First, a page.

Installing Arch Linux on ZFS

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The Zettabyte File System (ZFS) is an advanced copy-on-write filesystem designed to preserve data integrity from a multitude of possible corruption scenarios as well as provide simple administration features. ZFS makes disk administration effortless with support ZFS storage pools (zpools) and automatic mount handling. First released in 2005 for Solaris OS, ZFS has since become the flag bearer for next generation filesystems.

ZFS was first developed and released by Sun (now owned by Oracle) as Open Source Software licensed under the Common Development and Distribution License (CDDL) which is famously incompatible with the GNU Public License. This incompatiblity prevents ZFS from being merged into the mainline kernel, and generally presents some obsticles for users that want to use ZFS in Linux. is a project funded by the Lawrence Livermore National Laboratory to develop a native Linux kernel module for its massive storage requirements and super computers.

Notes before installation

  • The ZFS packages are tied to the kernel version they were built against. This means it will not be possible to perform kernel updates until new packages (or package sources) are released by the ZFS package maintainer.
  • This guide currently targets UEFI compatible systems. It should be relatively easy to install ZFS on bios compatible systems using this guide. The sections for BIOS installions exist in this article as stubs to allow easy contributions of content.

Boot from the installation media

If you have an existing Arch Linux installation handy, it is possible to create a custom archiso installation media with the ZFS tools pre-installed by following this guide.

Otherwise, you will need the latest archise installation media burned to a CD or a USB key. If you are installing onto a UEFI system, see Unified Extensible Firmware Interface#Create UEFI bootable USB from ISO for creating UEFI compatible installation media.

Setup pacman

Activate the required network connection and then edit /etc/pacman.d/mirrorlist and configure the mirrors for pacman to use. Once that is done, edit /etc/pacman.conf and add the archzfs repository:

# nano /etc/pacman.conf
Server =$arch

Next, add the archzfs maintainer's PGP key to the local trust:

   # pacman-key -r 0EE7A126
   # pacman-key --lsign-key 0EE7A126

Finally, update the pacman databases,

   # pacman -Syy

Install needed packages

This is also the best time to install your favorite text editor, otherwise nano will have to be used.

   # pacman -S archzfs dosfstools gptfdisk vim

Partition the destination drive

UEFI systems

Use the cgdisk partition utility and create a GPT partition table:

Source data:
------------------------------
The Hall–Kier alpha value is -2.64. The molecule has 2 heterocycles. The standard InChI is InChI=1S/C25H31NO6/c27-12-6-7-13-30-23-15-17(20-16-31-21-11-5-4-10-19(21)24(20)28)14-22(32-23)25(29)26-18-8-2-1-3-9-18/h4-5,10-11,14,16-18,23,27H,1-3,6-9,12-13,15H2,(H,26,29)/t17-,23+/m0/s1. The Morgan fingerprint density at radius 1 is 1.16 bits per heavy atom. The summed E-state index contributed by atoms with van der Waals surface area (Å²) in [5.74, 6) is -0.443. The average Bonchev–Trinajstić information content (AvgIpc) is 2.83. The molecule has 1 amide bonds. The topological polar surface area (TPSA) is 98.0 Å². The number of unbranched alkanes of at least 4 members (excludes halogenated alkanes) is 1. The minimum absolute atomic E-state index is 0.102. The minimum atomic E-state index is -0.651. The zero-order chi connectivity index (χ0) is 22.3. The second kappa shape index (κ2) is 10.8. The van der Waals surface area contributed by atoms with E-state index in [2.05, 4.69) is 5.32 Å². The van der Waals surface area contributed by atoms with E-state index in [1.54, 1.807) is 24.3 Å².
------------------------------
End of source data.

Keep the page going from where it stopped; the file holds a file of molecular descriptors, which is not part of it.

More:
Part     Size   Type
  ====     =====  =============
     1     512M   EFI (ef00)
     2     512M   Ext4 (8200)
     2     XXXG   Solaris Root (bf00)
Note: The EFI partion will be formatted to FAT32 and contain the UEFI boot loader. The Ext4 partition will contain the boot partition and kernel images.
Note: The filesystem type codes for cgdisk are indicated in the parenthesis after the filesystem name.
Warning: The EFI partition must be at least 512MB specified by the UEFI standard.

BIOS systems

This section has not been written yet.

Format the destination disk

UEFI systems

Format the EFI partition to FAT32

   mkfs.vfat -F 32 /dev/sda1 -n EFIBOOT

Format the Ext4 boot partition

   mkfs.ext4 /dev/sda2 -L BOOT

BIOS systems

This section has not been written yet.

Setup the ZFS filesystem

First, make sure the ZFS modules are loaded,

   # modprobe zfs

Create the root zpool

   # zpool create rpool /dev/disk/by-id/<id-to-partition>
Warning: Always use id names when working with ZFS, otherwise import errors will occur.

Create the root filesystem

   # zfs create rpool/ROOT

create the decendent file system that will hold the installation:

   # zfs create rpool/ROOT/arch

We will set the mountpoints after we have created the filesystems so that they are not mounted automatically by ZFS.

If so desired, sub-filesystem mount points such as /home and /root can be created with the following commands:

   # zfs create rpool/HOME
   # zfs create rpool/HOME/root

For safety, umount all zfs filesystems if they are mounted:

   # zfs umount -a

Configure the root filesystem

Now it is time to set the mount point of the root filesystem:

   # zfs set mountpoint=/ rpool/ROOT/arch

and optionally, any sub-filesystems:

   # zfs set mountpoint=/home rpool/HOME
   # zfs set mountpoint=/root rpool/HOME/root

Set the bootfs property on the decendent root filesystem so the bootloader knows where to find the operating system.

   # zpool set bootfs=rpool/ROOT/arch rpool

Export the pool,

   # zpool export rpool
Warning: Don't skip this, otherwise you will be required to use -f when importing your pools. This unloads the imported pool.

Finally, re-import the pool,

   # zpool import -d /dev/disk/by-id -R /mnt rpool
Note: "-d" is not the actual device id, but the /dev/by-id directory containing the symlinks.

If there is an error in this step, you can export the pool to redo the command. The ZFS filesystem is now ready to use.